Sheriff's officials were unable to estimate how much the investigation cost, but based on the detective's salary and other resources that were used, tens of thousands of dollars were expended.
Marciano, a celebrated designer, had amassed a fortune in fashion and real estate beginning in the 1980s -- but became erratic in his professional and personal affairs after a tumultuous divorce, according to testimony from people close to him. His behavior included covertly recording employees, placing a tracking device on his wife's car and making unfounded accusations, according to testimony.
While reviewing his finances in 2006, Marciano focused on about $1.4 million in cash that had been withdrawn from his accounts the previous year. He asked for an explanation from his head bookkeeper, who, according to testimony, presented Marciano with paperwork showing Marciano had spent the money himself.
Marciano was unconvinced, accusing the bookkeeper and other employees of embezzlement. Several audits by outside accountants commissioned by Marciano at various points showed no money had been stolen.
After Gilinets finished his probe, he submitted his findings to prosecutors, who declined to file charges. Marciano then sued his employees on similar claims; his employees countersued. A judge threw out Marciano's allegations and instead awarded the accused staffers $260 million for the toll the allegations took on them. The former employees are still seeking payment.
During a civil trial, Beverly Hills Police Sgt. Michael Corren testified that he had been "surprised" when he found out "the Sheriff's Department had conducted quite an extensive investigation, and it involved allegations in our particular jurisdiction." Marciano had asked Beverly Hills police to investigate the case after the sheriff's probe failed to bring charges. Beverly Hills police never initiated a formal probe into the embezzlement allegations, Corren said.
Baca said that Beverly Hills police should have been notified of the sheriff's investigation but that "it's to their benefit when the Sheriff's Department is able to pick up these cases and they're not required to do it all themselves."
Also during the civil proceedings, witnesses testified to Baca's interactions with Marciano. Steven Chapnick, a former Marciano employee, said he would take calls from Baca for Marciano. Another former employee, Joseph Fahs, testified that Marciano once asked him to call Baca's office to arrange a dinner for the two at Cut, Wolfgang Puck's upscale Beverly Hills steakhouse.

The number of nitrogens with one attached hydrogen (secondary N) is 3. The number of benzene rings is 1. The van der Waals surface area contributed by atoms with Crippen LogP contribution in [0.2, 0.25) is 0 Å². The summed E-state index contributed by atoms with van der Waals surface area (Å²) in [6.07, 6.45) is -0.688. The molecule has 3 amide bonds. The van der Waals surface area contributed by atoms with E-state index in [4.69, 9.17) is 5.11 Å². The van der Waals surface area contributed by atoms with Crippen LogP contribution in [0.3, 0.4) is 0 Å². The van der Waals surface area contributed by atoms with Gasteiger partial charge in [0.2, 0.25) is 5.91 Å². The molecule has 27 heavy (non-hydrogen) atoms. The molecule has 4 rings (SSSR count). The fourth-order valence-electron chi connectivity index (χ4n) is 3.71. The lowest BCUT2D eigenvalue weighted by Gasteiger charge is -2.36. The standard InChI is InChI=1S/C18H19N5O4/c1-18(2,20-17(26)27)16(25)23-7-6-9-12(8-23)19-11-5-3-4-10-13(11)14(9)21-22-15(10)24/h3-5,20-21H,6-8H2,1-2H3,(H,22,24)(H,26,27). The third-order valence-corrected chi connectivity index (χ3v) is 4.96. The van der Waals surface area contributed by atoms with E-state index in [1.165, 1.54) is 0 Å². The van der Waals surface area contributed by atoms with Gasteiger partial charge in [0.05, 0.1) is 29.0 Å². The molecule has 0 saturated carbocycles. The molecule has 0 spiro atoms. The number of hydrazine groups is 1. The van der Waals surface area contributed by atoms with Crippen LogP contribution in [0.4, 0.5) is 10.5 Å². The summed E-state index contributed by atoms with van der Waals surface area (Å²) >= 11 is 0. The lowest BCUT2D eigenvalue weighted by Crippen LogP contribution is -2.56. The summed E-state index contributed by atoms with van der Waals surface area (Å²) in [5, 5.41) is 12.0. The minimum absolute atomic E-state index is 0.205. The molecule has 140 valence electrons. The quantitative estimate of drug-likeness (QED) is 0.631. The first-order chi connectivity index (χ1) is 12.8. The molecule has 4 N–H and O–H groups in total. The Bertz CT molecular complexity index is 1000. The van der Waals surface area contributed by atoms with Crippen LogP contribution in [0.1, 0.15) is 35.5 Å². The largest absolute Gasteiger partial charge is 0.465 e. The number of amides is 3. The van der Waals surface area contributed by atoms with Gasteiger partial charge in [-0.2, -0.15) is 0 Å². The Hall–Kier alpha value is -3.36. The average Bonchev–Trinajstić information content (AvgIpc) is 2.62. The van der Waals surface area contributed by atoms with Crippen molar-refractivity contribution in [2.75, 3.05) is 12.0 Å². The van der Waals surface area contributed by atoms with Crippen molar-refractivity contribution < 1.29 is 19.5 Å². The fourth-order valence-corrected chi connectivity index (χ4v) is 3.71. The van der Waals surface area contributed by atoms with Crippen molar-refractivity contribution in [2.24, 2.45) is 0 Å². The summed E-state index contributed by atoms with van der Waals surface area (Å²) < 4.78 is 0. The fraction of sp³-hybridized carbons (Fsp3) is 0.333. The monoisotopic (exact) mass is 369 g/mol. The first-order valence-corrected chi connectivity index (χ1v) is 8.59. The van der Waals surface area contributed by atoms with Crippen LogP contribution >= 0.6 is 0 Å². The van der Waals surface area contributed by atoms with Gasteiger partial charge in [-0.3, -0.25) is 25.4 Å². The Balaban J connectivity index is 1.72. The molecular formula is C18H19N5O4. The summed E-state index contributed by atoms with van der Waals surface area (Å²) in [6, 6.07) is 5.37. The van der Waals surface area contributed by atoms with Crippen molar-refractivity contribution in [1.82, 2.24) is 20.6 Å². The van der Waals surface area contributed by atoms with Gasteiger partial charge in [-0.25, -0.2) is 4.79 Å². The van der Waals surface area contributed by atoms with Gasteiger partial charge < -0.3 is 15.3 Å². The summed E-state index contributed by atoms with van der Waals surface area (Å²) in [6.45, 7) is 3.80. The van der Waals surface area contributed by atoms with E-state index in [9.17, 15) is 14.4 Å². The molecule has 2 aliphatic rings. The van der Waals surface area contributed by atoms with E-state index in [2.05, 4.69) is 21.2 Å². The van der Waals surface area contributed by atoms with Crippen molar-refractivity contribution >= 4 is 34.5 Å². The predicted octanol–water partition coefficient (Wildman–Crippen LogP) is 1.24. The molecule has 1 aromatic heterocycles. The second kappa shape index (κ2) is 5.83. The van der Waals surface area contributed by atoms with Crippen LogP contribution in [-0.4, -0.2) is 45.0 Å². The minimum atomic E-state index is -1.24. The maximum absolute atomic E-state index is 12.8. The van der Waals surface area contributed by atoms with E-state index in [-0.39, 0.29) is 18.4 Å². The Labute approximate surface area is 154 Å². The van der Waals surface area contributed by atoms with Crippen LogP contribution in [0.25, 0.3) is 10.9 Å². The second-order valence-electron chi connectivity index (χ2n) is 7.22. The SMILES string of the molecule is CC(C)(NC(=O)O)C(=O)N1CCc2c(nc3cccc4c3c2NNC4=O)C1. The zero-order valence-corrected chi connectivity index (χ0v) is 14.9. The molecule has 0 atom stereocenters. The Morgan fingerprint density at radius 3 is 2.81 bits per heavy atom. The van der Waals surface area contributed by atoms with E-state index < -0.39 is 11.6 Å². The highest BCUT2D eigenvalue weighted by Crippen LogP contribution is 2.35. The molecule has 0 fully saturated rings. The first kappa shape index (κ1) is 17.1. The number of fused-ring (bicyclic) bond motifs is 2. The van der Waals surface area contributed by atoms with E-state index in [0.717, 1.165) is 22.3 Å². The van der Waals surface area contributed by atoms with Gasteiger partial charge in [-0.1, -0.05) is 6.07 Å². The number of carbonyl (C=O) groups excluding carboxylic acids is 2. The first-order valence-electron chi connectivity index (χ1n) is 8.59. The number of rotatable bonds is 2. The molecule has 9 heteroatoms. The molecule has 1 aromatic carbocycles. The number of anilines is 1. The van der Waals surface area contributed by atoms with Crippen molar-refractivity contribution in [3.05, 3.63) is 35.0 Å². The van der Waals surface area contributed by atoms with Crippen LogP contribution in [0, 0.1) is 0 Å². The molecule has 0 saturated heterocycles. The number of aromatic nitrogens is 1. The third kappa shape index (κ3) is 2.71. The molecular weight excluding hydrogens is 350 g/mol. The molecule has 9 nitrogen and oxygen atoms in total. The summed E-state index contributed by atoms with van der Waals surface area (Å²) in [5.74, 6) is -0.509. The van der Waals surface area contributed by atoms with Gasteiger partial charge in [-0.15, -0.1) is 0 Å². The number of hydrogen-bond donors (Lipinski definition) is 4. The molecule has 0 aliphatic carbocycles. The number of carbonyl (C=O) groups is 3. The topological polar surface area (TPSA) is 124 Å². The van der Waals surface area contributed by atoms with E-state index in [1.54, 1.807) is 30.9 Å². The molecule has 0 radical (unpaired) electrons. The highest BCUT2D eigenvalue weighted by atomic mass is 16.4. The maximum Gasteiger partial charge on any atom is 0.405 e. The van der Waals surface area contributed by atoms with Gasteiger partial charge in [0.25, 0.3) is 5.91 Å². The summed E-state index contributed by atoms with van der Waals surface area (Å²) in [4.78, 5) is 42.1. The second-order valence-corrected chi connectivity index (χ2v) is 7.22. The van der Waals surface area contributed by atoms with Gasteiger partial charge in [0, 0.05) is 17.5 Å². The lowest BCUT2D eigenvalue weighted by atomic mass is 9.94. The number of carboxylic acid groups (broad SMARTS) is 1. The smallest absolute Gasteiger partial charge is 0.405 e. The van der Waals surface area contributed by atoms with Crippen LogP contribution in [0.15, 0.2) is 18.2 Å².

Baca denied making calls to Marciano but confirmed the dinner. He said they discussed cars at dinner, not Marciano's allegations against his employees.
"He didn't bring it up, and I didn't bring it up," Baca said.
Marciano did not respond to requests for an interview.
In January 2007, Marciano donated $100,000 to a sheriff's youth charity and a more general fund that benefits deputies' families and other philanthropic activities, Whitmore said. Marciano's donations were made while the Sheriff's Department was still investigating his allegations. According to records, Marciano also contributed $1,000 to Baca's attorney's fees fund and $1,000 to Friends of Sheriff Lee Baca in 2006.
Baca said that he had been unaware of Marciano's political contributions until told of them by a reporter.
Although Baca denied that Marciano received special treatment, his detective suggested otherwise. Gilinets testified that he spent about a year and a half on the investigation even though Marciano was uncooperative. The detective at one point had to submit a search warrant for Marciano's bank records, which is highly unusual, he testified, because in general, crime victims willingly offer up needed documents.
"In a normal case I would just basically say case closed, I'm not doing any more work on this," he said.
But Gilinets did not drop the case, continuing to reach out to Marciano even after the fashion designer stopped answering his calls. Making trips from Whittier to Beverly Hills "on a constant basis" to investigate the case, the detective said, "was starting to basically take its toll on everything."
"Going back to the fact that it was a special and usually I won't even document it in this detail," Gilinets said. "But I documented every single time I telephoned him just trying to leave a message and I think I had like 27 calls within...about a six-week period that I was trying to get back in touch with him, just to meet with him again to get some more details to what was going on."
His supervisors, he said, urged him to "just take that extra step to make sure."